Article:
# Air flow splitting in two directions

• Misc.

## Summary:

I need this pump to fill up two balloons at once, somethinf is wrong with the airflow?

## Main Question or Discussion Point

Basically the air pump on the left turns on and when it does, the balloon on the right fills up but the other does not. I also tried putting the pump upright but the left one just doesn’t seem to fill? Any ideas of why? There’s no air leak or blockage or anything

#### Attachments

• 171.1 KB Views: 69

256bits
Gold Member
If you have ever tried tried to blow up a balloon by yourself, it gets easier as the balloon gets bigger.

Spinnor and Lnewqban
phinds
Gold Member
2019 Award
Try constraining the expansion of the one on the right and see what happens.

What you need is a pneumatic flow divider. It lets equal amounts of air through both branches when a line splits.

Tom.G
From:
http://scipp.ucsc.edu/outreach/balloon/labs/InflationExp.htm

As you can see, and @256bits said above, the required inflation pressure is highest at the start of inflation. As soon as one balloon starts to inflate the pressure decreases and, due to the variations between balloons, when one starts inflating it keeps the pressure low enough that the other one can't inflate.

Cheers,
Tom

Rive and Spinnor
... Any ideas of why?...
I would try switching the locations of the balloons.

If the pink balloon still fills up first, being on the left side of the tee, the problem may be in slight differences in the thickness or material of the walls, since each baloon, being of different color, may have been manufactured in different machines or by different processes.

If you could stop the air pump and still keep some pressure in the system, the value of the static pressure inside the plastic hose, tee and each balloon at zero air flow should be exactly the same.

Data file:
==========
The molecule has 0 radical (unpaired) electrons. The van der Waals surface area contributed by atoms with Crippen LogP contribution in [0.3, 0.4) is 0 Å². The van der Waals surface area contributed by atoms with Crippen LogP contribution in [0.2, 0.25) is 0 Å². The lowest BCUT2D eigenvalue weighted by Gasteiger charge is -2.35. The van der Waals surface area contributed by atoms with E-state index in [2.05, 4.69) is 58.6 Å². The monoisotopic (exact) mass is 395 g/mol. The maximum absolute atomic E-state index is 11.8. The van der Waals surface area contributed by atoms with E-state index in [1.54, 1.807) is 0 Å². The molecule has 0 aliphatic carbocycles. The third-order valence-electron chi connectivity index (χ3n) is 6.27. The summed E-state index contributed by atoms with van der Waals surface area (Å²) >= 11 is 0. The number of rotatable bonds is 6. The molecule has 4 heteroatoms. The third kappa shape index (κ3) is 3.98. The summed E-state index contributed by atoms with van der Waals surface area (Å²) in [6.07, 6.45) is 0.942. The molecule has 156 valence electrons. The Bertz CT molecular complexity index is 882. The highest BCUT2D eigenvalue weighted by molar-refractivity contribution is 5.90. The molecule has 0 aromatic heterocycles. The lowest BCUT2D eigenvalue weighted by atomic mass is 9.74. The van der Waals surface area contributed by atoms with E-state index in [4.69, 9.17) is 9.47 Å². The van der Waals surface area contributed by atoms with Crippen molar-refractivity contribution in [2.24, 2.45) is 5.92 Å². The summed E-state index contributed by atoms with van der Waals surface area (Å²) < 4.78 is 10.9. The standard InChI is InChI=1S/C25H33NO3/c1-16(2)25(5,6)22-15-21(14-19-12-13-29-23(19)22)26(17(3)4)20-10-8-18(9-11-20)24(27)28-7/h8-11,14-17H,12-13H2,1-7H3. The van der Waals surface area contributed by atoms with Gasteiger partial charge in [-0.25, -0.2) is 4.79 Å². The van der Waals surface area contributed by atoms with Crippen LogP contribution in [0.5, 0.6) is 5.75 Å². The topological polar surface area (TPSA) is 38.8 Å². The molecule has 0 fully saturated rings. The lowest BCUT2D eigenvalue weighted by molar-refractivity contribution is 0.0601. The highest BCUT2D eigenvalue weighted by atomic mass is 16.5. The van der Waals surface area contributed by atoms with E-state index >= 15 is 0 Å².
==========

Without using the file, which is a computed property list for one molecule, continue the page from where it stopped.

Last edited:
russ_watters
Averagesupernova
Gold Member
Experiment: Blow up a single balloon. Take a short length of pipe that the neck of a balloon can slip over and seal. Slip a deflated balloon over one end of the pipe. Then slip the inflated balloon over the other end of the pipe while pinching the neck to prevent deflation. Now release the inflated balloon allowing it to drain into the other through the pipe. My guess is it won't inflate the other balloon which would support what is said in post #2 causing the imbalance.
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I think an orifice in-line with each balloon would balance things out assuming your pump is able to build enough pressure to get a significant drop across each orifice.

berkeman
Mentor
If you have ever tried tried to blow up a balloon by yourself, it gets easier as the balloon gets bigger.
Try constraining the expansion of the one on the right and see what happens.
It's kind of fun to think up mechanisms that could be added to the setup to ensure that both balloons end up fully inflated. Since the poster seems to be doing a home science experiment, maybe it's a good exercise for them to try to think up some ways that the setup could be made to work with some additions to it.

@Gurleen -- can you come up with a couple ways that you could add to your setup to make both balloons blow up?